DAYTON, Ohio (WDTN) – Ohio’s Primary Election is March 15 and early voting is underway.
“We expect it to be a big election season,” said Ohio Secretary of State Jon Husted.
“You have both parties who are going to be picking their nominee, rarely does that happen. Both democrats and republicans will have a reason to get out there and vote. Plus, we have primaries for the U.S. Senate and primaries in the 8th Congressional District. There are a lot of really big issues that are going to make people more interested in the elections than perhaps they normally would be.”
In 2012, Ohio held its primary on Super Tuesday. Not this year, and Husted believes it could impact the race to the White House since the Buckeye State doesn’t award delegates proportionally.
“Ohio could be the place where you actually nominate both the democrat and the republican nominee because we are going to be, at least on the republican side, a winner-take-all state,” said Husted.
As for the primary election, voting is underway. If you want to go to the Board of Elections you can vote early. You can also visit the website for the Ohio Secretary of State’s office and visit the voter informational page. There, you can find the form to get an absentee ballot. “There’s still time to request an absentee ballot and we’ll send that to your home,” said Husted. Or, he said vote on election day at one of 9,000 precinct locations across the state where you can vote from 6:30 am to 7:30 p.m.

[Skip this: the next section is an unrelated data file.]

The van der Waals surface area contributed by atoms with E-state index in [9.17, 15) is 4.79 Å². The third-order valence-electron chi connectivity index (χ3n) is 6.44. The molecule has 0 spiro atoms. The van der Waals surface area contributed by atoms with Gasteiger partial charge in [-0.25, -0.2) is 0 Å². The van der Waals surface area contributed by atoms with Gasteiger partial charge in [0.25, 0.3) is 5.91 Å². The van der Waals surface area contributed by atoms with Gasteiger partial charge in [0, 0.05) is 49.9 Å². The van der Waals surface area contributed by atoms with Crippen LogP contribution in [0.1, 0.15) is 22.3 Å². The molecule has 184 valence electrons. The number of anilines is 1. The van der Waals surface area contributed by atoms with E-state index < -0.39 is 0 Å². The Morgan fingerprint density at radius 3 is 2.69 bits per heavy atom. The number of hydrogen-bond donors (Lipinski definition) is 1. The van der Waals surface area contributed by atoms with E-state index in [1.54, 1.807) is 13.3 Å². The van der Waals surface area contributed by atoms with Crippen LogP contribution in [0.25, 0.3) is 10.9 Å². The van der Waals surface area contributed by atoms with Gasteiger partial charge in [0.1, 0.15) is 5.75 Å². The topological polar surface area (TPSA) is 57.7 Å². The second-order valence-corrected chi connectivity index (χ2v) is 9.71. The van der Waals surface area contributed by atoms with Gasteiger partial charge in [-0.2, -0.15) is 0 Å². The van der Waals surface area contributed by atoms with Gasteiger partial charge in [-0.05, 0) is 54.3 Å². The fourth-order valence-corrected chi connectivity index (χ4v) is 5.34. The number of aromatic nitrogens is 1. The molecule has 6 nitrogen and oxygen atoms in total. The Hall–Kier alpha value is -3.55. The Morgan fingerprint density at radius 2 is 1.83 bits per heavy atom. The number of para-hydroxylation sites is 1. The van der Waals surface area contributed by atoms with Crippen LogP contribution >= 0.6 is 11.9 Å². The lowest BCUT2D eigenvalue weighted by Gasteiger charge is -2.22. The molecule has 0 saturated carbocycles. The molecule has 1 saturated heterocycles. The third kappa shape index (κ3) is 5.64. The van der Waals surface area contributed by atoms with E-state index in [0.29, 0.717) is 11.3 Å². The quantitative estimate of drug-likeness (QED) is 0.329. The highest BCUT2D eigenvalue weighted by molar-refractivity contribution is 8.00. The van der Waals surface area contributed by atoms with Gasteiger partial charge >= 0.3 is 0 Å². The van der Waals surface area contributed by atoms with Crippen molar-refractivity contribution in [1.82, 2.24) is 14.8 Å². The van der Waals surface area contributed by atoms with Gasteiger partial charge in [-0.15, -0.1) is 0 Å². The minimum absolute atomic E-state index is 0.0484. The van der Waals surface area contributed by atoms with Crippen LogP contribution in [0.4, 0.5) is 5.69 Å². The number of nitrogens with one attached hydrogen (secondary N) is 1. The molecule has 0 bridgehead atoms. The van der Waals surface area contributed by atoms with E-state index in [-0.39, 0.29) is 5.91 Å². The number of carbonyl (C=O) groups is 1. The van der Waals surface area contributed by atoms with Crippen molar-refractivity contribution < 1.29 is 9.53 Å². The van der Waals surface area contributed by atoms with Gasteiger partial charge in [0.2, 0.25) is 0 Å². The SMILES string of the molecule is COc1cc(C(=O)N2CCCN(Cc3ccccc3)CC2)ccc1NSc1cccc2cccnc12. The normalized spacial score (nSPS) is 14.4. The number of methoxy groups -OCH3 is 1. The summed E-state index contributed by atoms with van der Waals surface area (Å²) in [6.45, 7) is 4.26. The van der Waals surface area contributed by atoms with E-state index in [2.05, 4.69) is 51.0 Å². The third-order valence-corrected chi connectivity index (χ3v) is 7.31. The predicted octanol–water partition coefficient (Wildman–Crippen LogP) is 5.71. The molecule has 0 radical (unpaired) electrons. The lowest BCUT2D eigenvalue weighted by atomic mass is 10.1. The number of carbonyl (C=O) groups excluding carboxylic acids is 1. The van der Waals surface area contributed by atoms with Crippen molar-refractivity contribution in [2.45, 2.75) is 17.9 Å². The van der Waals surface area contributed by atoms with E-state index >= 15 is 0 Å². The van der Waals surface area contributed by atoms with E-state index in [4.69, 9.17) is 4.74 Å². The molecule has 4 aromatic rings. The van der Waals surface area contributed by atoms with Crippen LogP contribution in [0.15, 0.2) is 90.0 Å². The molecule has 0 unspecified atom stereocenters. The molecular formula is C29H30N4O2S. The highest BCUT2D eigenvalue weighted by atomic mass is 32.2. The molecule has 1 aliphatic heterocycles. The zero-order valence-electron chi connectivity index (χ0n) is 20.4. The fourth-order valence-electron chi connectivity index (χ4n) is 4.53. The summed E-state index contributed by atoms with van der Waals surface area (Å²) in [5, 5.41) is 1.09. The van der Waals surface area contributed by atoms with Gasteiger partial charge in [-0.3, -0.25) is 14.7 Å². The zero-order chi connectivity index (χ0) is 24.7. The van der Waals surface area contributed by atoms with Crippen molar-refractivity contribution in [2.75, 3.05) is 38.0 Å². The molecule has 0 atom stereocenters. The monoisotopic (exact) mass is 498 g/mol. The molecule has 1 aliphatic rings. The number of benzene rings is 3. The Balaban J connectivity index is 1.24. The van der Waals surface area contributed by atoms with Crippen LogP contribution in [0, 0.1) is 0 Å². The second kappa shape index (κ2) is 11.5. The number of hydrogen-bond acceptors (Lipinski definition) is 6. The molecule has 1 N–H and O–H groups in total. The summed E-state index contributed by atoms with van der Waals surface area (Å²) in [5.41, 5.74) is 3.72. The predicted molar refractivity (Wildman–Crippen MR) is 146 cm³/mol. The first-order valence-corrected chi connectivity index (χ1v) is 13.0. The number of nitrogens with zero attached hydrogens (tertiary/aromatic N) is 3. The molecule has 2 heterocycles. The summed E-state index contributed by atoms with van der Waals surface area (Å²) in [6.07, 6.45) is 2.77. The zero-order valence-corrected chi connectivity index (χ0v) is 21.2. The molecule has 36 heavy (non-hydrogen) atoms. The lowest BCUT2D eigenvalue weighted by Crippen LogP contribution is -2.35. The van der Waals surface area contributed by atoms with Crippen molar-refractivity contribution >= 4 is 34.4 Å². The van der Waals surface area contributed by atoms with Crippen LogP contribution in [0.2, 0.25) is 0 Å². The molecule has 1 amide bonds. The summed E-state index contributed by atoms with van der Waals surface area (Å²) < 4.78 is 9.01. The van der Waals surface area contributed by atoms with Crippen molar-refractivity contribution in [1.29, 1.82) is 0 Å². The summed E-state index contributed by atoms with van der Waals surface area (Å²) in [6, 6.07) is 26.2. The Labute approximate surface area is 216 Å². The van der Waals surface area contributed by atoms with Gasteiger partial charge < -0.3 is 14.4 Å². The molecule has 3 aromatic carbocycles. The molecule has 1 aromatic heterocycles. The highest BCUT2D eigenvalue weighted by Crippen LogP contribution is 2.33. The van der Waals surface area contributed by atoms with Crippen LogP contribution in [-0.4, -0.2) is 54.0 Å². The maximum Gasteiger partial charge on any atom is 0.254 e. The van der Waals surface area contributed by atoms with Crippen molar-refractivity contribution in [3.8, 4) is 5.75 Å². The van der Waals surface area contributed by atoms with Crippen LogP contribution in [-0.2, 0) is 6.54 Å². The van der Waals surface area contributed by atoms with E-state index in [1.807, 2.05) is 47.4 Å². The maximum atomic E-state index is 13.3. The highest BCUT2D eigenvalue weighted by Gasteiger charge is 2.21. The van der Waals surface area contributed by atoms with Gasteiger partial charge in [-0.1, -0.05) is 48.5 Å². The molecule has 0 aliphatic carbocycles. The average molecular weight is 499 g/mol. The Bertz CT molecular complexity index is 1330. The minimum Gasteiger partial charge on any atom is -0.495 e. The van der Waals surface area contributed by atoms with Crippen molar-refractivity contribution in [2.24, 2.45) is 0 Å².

“So, you have ample opportunity to vote,” he said. “There’s no excuse not to vote, but it does require some personal responsibility.”
‘My Ohio Vote’ is also the place to turn for any question you may have about the election process. Husted said you can also look over sample ballots there so you know what to expect on election day.
Husted said some of the biggest mistakes voters make include forgetting their identification, or forgetting to update their address. “But never fear,” he said. “There is a way around this. If you forget all of those things, you still can vote a provisional ballot at the polls on election day.”
When it comes to what voting may look like in the future, voting online or through an app is unlikely anytime soon. Husted said it’s not because the technology isn’t there, but rather the security concerns. “Elections are about trust,” he said. “We want to make it easy to vote, but hard to cheat.”
He encouraged everyone to practice the privilege of voting, and to never think your vote won’t matter. “We have a lot of close elections in Ohio,” he said. “In the last three years we’ve had 98 elections that were decided by one vote or tied,” he said. “One vote really can make a difference.”